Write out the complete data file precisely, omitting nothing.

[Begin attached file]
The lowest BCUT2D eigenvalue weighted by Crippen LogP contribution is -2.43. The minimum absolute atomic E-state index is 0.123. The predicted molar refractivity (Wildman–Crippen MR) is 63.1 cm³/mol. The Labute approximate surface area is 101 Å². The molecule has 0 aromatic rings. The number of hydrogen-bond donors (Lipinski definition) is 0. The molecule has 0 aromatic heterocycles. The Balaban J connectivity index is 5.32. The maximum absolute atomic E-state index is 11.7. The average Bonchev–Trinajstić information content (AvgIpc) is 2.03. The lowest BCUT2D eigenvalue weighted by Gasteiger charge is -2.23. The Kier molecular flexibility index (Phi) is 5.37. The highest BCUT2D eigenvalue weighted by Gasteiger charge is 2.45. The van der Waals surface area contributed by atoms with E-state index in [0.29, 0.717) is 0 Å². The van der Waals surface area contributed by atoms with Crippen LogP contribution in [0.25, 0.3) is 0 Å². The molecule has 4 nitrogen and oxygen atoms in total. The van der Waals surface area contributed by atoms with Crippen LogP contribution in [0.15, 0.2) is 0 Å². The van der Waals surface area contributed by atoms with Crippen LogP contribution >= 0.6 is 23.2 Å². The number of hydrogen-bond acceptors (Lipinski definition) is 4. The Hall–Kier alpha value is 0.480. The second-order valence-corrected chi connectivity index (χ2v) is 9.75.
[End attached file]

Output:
The lowest BCUT2D eigenvalue weighted by Crippen LogP contribution is -2.43. The minimum absolute atomic E-state index is 0.123. The predicted molar refractivity (Wildman–Crippen MR) is 63.1 cm³/mol. The Labute approximate surface area is 101 Å². The molecule has 0 aromatic rings. The number of hydrogen-bond donors (Lipinski definition) is 0. The molecule has 0 aromatic heterocycles. The Balaban J connectivity index is 5.32. The maximum absolute atomic E-state index is 11.7. The average Bonchev–Trinajstić information content (AvgIpc) is 2.03. The lowest BCUT2D eigenvalue weighted by Gasteiger charge is -2.23. The Kier molecular flexibility index (Phi) is 5.37. The highest BCUT2D eigenvalue weighted by Gasteiger charge is 2.45. The van der Waals surface area contributed by atoms with E-state index in [0.29, 0.717) is 0 Å². The van der Waals surface area contributed by atoms with Crippen LogP contribution in [0.25, 0.3) is 0 Å². The molecule has 4 nitrogen and oxygen atoms in total. The van der Waals surface area contributed by atoms with Crippen LogP contribution in [0.15, 0.2) is 0 Å². The van der Waals surface area contributed by atoms with Crippen LogP contribution >= 0.6 is 23.2 Å². The number of hydrogen-bond acceptors (Lipinski definition) is 4. The Hall–Kier alpha value is 0.480. The second-order valence-corrected chi connectivity index (χ2v) is 9.75.